Launched in 2009, Ancient Southwest Texas (ASWT) is a long-term research program aimed at furthering the archaeological understanding of the Lower Pecos Canyonlands of southwest Texas.  Dr. Stephen L. Black, assistant professor of anthropology at Texas State University is the ASWT principal investigator.  Numerous graduate and undergraduate students from Texas State have taken part in ASWT research; in fact, one of the main objectives of the program is to give students hands-on archaeological experience.  A key element of archaeological experience is working with and learning from collaborating scientists, landowners, and volunteers, many of whom have taken part in ASWT research.

The current phase of investigation is centered on Eagle Nest Canyon (ENC). ENC is a tributary of the Rio Grande entering on the north side of the river just downstream from Langtry, Texas. This canyon and its surrounding upland edge contains numerous sites ranging from dry rockshelters to burned rock middens to upland “hearth” fields, but excavations here and elsewhere in the Lower Pecos have focused on the rockshelters. The Expedition has three overarching research goals: 1) understand the human and natural history of the canyon; 2) share what we learn; and 3), conserve the archaeological record for future generations. This blog will further our second goal.

The Lower Pecos Canyonlands region of southwest Texas and northern Mexico is known for its dry rockshelters and caves, which prehistoric peoples used for millennia as witnessed by vivid pictographs and thick deposits of well-preserved habitation debris ranging from basketry and sandals, to food remains and coprolites. Because of the superb preservation within dry rockshelters, much of the archaeological focus has been on these uncommon features.  While the dry shelters within the Lower Pecos hold great research promise, comparatively little of this potential has been delivered despite 75 years of intermittent work.  No dry shelter has been both well excavated and fully reported.  Few of today’s state-of-the-art research methods have been applied to shelter archaeology in the Lower Pecos, yet the complexly and deeply stratified deposits and fantastic preservation of perishable materials demand such methods. We aim to improve on this score.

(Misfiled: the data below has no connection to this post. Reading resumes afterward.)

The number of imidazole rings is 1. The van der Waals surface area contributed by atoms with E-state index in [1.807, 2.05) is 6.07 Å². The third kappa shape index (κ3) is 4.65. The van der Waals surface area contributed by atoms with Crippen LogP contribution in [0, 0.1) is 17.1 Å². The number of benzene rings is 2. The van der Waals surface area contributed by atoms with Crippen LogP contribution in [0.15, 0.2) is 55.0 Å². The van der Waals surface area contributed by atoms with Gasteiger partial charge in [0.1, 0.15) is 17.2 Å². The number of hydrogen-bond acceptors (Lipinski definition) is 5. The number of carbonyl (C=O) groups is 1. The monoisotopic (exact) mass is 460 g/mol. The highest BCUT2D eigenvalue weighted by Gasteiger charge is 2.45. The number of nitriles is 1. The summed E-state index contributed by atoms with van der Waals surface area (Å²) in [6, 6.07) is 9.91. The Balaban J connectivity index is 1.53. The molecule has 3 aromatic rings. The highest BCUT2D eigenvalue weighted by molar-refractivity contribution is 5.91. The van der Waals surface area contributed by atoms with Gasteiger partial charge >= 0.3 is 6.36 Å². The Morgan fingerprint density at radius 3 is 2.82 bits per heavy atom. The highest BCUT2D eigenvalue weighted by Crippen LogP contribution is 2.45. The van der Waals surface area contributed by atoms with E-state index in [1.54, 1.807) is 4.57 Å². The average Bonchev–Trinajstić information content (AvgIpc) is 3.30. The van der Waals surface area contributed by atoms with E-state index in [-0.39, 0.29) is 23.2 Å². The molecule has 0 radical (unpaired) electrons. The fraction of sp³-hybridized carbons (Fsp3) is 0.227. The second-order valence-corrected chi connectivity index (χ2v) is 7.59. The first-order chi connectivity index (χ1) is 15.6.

The 2014 Eagle Nest Canyon Expedition was led by  Dr. Steve Black and Charles Koenig of Texas State University.  The core research team included Tina Nielsen, Jacob Sullivan, Brooke Bonorden, and Bryan Heisinger.  We were joined by our colleagues Jeremy Freeman and Vicky Munoz from SHUMLA Archaeological Research and Education Center as well as volunteers.  The ENC research is a highly collaborative endeavor and involves many colleagues, partners, and the landowners — see  Expedition Collaborators.  The 2014 field session ran for 6 months until June 30th, and built on the work completed during the 2013 Lower Pecos Canyonlands Archaeological Field School as well as the Master’s projects of Texas State graduate students Dan Rodriguez (Kelley Cave and Skiles Shelter) and Matt Basham (Canyon Edge earth oven features).

The 2015 Eagle Nest Canyon Expedition will be primarily focused in Eagle Cave. Dr. Black and Charles Koenig are rejoined by previous intern Bryan Heisinger, and three new interns: Emily McCuistion, Victoria Pagano, and Matt “Larsen” Larsen. ASWT is looking forward to another great field season in Eagle Nest Canyon!

We invite you to follow our unfolding investigations!

5 thoughts on “About

  1. I’m an archaeologist with a few years of experience. Let me know if I can help out on this project. I grew up in Ozona, have a ranch in Central Texas, and have a few months free.

    • i have a place you can dig very large encampment here where i live would love to get a little expert advice on it i have found alot of interesting things but unfortunately people have destroyed so much of what was here ( in the name of progress) makes me sick at my stomach to think about the loss , but i believe there is enough left to make it worthwhile to research

  2. Love the headline photo! The lonely watermill is still outlined against the sky on the opposite canyon top. It’s just as I remember it from the 80s.

  3. I’d like to use the trench profile photo in The Developing Tales of Sayles Adobe
    By Victoria Pagano in an academic article I’m writing in the field of technical communication. (I’m using the idea of stratigraphy as a metaphor.) Who can I contact for permission? Thanks! Lora Arduser, University of Cincinnati

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